Get rid of time thieves and focus only on what is important. Email is one of our greatest time thieves, and Ferriss stresses to not start our days by reading email, as do many other people I’ve researched. In fact, he challenges you to only check email twice a day and get it down to once per week. Can you imagine!?

Don’t Take Calls

Tim Ferriss says that one way we can save time is by letting phone calls go to voicemail, text, or email to answer later. Very rarely does a call require the need to interrupt your work at that moment to tend to its distraction. Add the task of addressing calls to the time block when you address email, and do it in a concentrated time.

Urgent verse Important Tasks

Maria Forleo highlights Steven Pressfield’s work when she describes that there is a difference between urgent and important tasks. Urgent tasks often only feel urgent, and these tasks will always keep you behind. The moment someone says “this task is urgent”, you put on hold your entire planned workflow to fix this one urgent thing. At this point, you get off track, and it eats up time to get back on track. Lastly, things that are “urgent” often relate to other people’s goals, not your own; therefore, it’s a bit hard to get your real mission work done.


Check Out What I’m Studying:


 

Remove Time Thieves

Your Emotional Bank Account

Invest into other people’s mission statements.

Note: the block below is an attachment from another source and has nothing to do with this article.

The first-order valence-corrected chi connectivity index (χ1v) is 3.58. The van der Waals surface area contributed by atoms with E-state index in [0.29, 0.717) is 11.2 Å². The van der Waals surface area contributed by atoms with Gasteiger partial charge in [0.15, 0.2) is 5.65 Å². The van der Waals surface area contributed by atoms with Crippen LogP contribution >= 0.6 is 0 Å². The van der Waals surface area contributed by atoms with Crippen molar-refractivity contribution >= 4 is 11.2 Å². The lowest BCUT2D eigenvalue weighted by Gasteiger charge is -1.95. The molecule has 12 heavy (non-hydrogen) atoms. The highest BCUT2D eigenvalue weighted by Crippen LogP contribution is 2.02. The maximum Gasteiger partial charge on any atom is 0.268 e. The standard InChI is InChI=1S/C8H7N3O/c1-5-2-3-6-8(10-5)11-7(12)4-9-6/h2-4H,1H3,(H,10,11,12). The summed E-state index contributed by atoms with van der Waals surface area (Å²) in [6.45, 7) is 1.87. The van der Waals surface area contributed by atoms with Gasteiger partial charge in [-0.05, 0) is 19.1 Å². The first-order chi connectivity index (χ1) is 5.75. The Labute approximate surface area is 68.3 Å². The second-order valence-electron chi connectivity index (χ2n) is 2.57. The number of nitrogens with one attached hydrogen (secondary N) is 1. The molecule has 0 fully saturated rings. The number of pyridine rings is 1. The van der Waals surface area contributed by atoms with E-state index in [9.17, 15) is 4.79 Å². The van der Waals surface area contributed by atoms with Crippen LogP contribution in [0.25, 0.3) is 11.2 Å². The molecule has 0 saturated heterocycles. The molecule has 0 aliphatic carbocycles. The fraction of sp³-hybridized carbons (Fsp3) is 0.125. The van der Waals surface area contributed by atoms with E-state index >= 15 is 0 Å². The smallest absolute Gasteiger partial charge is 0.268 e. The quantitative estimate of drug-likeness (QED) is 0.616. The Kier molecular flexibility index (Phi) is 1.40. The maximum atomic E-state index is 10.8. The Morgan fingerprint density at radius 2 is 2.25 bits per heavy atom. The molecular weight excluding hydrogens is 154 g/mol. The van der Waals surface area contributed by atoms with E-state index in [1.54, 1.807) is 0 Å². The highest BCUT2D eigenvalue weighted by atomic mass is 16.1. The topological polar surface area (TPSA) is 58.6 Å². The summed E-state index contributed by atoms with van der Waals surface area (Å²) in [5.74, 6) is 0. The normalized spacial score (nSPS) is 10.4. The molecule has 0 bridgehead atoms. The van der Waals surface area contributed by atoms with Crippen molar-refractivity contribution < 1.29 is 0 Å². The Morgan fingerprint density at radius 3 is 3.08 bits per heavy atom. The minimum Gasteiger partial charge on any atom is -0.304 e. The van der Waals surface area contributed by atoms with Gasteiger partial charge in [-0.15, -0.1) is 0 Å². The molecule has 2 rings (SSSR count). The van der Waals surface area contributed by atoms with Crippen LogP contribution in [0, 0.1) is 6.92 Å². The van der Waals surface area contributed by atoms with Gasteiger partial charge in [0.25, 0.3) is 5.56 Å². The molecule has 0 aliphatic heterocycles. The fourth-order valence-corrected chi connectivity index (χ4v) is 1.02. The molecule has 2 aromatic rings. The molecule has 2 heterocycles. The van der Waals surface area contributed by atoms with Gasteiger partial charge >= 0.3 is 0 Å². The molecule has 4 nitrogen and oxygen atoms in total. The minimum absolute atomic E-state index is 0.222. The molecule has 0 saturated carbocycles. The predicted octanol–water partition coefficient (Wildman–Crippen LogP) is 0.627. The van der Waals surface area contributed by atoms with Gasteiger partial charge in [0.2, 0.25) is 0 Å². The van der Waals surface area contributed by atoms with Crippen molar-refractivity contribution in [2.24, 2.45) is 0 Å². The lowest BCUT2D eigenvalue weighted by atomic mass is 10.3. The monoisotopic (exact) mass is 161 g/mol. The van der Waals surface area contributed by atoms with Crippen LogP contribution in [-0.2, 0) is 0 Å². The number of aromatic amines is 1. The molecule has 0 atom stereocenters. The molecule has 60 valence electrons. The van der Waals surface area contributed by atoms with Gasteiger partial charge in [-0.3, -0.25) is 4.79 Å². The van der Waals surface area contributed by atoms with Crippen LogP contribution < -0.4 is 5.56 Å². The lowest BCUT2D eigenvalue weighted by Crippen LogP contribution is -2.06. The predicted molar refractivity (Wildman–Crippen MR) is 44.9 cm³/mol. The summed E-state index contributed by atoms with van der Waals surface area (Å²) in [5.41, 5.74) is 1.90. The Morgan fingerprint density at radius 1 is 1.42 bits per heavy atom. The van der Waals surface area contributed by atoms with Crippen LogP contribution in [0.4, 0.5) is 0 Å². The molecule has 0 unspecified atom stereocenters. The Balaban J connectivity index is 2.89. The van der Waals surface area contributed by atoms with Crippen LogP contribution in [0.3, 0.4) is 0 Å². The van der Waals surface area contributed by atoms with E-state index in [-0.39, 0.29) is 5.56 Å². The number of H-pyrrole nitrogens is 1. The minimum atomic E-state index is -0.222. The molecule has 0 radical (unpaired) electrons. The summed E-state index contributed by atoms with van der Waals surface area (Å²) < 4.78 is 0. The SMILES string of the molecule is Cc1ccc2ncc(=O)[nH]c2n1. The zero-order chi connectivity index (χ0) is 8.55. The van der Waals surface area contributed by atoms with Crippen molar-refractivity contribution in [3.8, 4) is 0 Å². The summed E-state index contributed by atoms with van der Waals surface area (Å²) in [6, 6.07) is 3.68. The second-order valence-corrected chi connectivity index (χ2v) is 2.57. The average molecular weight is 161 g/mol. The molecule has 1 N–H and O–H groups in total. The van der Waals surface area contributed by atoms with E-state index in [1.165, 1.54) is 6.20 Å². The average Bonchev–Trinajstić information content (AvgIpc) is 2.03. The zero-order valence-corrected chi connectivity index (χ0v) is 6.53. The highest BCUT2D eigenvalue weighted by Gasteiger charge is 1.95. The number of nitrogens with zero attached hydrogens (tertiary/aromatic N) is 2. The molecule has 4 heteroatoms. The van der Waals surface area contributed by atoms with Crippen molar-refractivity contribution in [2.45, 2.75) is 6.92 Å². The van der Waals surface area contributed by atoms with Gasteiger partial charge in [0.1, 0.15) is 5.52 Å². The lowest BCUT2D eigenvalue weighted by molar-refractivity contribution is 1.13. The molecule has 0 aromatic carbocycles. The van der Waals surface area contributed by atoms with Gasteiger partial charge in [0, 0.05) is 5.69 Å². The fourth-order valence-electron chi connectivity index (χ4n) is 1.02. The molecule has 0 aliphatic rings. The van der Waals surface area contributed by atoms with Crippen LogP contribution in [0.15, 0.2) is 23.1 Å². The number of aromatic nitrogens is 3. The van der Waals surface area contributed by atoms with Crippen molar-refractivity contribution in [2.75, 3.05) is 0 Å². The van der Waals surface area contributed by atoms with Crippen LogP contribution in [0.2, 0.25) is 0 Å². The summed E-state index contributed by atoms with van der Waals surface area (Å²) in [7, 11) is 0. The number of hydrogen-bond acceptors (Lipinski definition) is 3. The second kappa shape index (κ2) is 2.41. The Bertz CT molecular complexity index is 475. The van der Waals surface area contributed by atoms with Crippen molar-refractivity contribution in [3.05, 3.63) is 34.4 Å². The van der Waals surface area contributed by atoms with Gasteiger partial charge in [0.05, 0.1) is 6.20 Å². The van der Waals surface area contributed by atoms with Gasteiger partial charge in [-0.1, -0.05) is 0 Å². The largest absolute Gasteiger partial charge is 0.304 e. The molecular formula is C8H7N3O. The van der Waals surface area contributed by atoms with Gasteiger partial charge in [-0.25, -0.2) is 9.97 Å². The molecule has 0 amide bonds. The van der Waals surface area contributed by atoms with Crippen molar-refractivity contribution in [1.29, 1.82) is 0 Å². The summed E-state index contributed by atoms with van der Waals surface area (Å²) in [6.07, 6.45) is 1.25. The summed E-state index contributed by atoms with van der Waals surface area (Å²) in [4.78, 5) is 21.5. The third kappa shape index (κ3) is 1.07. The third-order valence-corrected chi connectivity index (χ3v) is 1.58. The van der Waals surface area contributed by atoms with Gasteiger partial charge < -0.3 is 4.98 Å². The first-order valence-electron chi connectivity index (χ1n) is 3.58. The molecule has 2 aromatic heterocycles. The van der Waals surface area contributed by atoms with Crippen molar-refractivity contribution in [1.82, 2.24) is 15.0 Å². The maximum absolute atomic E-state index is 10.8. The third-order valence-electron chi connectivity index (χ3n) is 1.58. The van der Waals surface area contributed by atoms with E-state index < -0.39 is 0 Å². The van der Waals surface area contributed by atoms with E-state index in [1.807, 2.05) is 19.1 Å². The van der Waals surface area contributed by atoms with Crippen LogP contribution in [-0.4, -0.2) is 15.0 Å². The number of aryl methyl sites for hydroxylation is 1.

Forming stable relationships is important not only in life but also business. In the book The 7 Habits of Highly Successful People, I like Stephen Covey’s metaphor where he describes relationships as having their own bank accounts. The greater the trust within the relationship, the greater the balance and wealthier you will be. You want to make regular payments to the account, but you should only withdraw rarely. You make payments by investing into other people’s mission statements.

This too makes me think about how hard it is to invest into others if they don’t make their mission statement be known. You should be open about sharing your goals and personal mission, vision and values so that others can help you achieve it.

In addition, it’s hard to invest in other people’s mission statement if you are only investing in yourself. Sometimes you need to step back and create an awareness of your own behavior to see if you are taking the time to also help those people helping you.


Check Out What I’m Studying


 

Your Emotional Bank Account